Wetland Woods – Early Spring

TM9412 Wetalnd Woods – Early Spring 36×60 oil on panel

With so little snow this winter, and temperatures that feel more like March, I can’t help feeling as though spring is around the corner. Wetland Woods – Early Spring is actually more about mud season, when the ground softens up, and the air feels softer too. There’s still plenty of that white/tan old growth around, but occasionally you can glimpse a blush of yellow green or reddish pink. That, plus the open blue waters, give one’s spirit an excuse to soar. Enjoy. Details below.

TM9412 Wetalnd Woods – Early Spring – detail from upper left with last year’s dried weeds and grasses

TM9412 Wetland Woods – Early Spring – detail from center with meltwater, mud, and first blush of green

TM9412 Wetland Woods – Early Spring – detail from center top of painting with new growth amid the old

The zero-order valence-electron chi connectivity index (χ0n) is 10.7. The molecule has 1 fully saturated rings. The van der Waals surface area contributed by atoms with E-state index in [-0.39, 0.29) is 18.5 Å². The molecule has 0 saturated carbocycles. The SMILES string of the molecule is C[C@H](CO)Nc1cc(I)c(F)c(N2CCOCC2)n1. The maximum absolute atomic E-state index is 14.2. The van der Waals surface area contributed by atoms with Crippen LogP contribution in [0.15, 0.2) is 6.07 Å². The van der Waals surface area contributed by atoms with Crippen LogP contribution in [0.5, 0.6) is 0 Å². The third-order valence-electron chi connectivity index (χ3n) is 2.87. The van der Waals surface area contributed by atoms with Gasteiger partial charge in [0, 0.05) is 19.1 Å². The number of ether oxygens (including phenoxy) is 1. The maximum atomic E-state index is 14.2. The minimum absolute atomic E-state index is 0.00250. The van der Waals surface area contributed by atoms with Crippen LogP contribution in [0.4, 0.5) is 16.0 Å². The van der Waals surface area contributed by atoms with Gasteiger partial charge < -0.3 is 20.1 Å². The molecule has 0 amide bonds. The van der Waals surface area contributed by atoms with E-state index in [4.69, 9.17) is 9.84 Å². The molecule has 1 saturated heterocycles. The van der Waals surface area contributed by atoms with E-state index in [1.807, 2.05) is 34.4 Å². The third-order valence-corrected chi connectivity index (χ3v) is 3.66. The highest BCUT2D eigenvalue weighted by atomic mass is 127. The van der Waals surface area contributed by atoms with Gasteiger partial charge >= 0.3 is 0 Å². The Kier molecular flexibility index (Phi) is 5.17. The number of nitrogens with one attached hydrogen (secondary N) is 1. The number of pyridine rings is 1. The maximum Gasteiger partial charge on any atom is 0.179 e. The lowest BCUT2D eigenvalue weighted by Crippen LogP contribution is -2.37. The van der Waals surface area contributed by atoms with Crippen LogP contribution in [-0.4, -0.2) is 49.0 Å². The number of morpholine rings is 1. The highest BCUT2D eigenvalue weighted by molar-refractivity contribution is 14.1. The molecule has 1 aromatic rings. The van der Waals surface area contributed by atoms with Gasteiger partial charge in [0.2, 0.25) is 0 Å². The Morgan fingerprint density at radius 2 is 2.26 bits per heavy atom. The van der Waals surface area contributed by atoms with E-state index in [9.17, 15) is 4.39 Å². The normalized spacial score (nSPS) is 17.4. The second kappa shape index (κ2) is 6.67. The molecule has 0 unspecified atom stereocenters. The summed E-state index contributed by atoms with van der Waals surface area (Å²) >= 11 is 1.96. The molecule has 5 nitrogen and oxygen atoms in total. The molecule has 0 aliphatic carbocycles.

TM9412 Wetalnd Woods – Early Spring – Detail from lower left with emerging color

Technical painting notes: I started this painting with a roll-up of blackish green and umbers mixed with violet, manipulating the wet paint with paper towels and scrapers, and spritzing the surface with solvents then blotting and re-rolling to achieve textures and blurred edges. When dry, I glazed colors over the entire surface, then began to paint in the reflected sky and brush, sometimes using a brush, sometimes a soft rubber roller. A few days of alternating brush and roller work with mainly semi-transparent colors brought the impression into focus. I wanted the painting to have strong abstract underpinnings while still bringing forth the feel of early spring wetlands (with a few crisp details). Maybe I’m becoming an abstract impressionist?

4 thoughts on “Wetland Woods – Early Spring

  1. Thank you Terri, it’s lovely and I appreciate the time you take to explain your process. I have bought a roller and look forward to experimenting with it.
    I am also on Instagram, but I couldn’t note that below.

    • Hi Susan,
      I mix a little Liquin Impasto medium from Winsor Newton into the paint I roll – it keeps the consistency good, and helps the layers dry. Feel free to play with over-rolling wet paint, or loading only part of the roller with paint, so you get interesting skips. Just have fun with it!
      Teri

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